Visual Studio

xsd.exe location (Windows 7, VS2010)

Today I had to generate an xsd (xml schema file) from an existing xml file.

In the past, I had used xsd.exe, which lived in the SDK directory of VS2008.

As I do not have VS2008 installed on my current machine, I had to go hunting for it. On a Windows 7 machine running VS2010, xsd.exe should be found in:

C:\Program Files (x86)\Microsoft SDKs\Windows\v7.0A\bin

or

C:\Program Files (x86)\Microsoft SDKs\Windows\v7.0A\bin\x64

You can then run this application from the command prompt in order to generate an xsd file, as per the usage instructions on msdn here.

Et Voila!

xsd.exe outout
xsd.exe outout
Visual Studio

Converting a Website to a Web Application in Visual Studio 2010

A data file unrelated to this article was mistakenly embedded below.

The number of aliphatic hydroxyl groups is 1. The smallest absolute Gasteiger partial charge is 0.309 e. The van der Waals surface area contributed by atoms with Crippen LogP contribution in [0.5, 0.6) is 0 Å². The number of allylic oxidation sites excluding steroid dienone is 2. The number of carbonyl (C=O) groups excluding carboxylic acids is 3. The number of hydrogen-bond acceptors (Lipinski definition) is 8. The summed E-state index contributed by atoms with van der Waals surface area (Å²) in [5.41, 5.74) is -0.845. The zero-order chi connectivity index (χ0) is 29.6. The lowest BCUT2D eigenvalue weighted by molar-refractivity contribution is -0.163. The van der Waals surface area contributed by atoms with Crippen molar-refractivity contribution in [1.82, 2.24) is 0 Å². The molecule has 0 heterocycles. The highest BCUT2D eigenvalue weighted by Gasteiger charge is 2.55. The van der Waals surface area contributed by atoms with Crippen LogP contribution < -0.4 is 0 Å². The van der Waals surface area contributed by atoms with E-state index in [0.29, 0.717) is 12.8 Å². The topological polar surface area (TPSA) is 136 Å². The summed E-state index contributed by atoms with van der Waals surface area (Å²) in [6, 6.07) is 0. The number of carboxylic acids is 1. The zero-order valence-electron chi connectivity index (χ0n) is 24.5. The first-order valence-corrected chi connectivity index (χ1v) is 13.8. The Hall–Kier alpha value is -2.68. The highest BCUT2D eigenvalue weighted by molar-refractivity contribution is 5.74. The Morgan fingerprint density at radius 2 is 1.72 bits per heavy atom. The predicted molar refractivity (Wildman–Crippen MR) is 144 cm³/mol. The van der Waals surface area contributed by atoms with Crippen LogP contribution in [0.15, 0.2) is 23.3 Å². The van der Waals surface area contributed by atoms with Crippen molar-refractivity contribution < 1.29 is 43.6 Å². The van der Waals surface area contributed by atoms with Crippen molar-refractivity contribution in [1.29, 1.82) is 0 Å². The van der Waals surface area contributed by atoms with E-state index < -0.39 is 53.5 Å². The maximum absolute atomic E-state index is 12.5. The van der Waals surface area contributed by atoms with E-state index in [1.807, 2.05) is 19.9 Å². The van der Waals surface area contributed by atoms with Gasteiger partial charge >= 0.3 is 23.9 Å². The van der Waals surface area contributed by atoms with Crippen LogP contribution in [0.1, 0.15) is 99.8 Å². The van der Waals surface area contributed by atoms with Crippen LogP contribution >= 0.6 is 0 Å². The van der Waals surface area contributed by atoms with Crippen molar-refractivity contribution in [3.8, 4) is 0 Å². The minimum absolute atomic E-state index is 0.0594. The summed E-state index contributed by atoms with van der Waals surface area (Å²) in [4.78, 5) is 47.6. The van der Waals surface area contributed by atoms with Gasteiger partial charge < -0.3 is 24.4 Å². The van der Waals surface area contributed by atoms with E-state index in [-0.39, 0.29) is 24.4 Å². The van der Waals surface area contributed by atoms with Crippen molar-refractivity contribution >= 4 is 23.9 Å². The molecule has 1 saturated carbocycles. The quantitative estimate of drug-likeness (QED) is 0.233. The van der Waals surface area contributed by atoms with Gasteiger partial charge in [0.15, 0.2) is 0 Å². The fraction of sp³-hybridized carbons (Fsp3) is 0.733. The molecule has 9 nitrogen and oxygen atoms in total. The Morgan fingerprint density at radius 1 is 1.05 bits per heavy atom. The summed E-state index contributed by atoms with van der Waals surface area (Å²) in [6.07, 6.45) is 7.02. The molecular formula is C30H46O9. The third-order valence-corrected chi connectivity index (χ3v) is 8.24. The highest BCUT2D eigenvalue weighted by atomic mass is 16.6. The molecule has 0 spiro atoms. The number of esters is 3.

[youtube http://www.youtube.com/watch?v=oXptokM0v7w]

 

I personally will always chose to create a browser facing web based product as a Web Application in Visual Studio 2010. The main reason being that Web Applications actually create a project file containing all of the configuration details for your application. The other being that you don’t need to set anything up in IIS on your local machine.

I recently inherited a Web Site that needed some changes. It was an asp.net site, and the first thing I did was to convert it to a Web Application, just to at least get that explicit definition of what was in the project from the Project file.

It also makes debugging easier if you need to debug your site from the root of your localhost – IIS Express and Cassini will just run a Web Application on a specific port from the root. Web Sites however will run from a Virtual Directory (e.g. http://localhost/MyWebSite/). Web Sites can be configured to run under a port, but it isn’t a simple process.

And of course the other advantage of having a Project file containing all of your Web Server configuration for debugging is actually stored within a file, that can be kept under source control, and can be shared with others without the need for lengthy debugging instructions.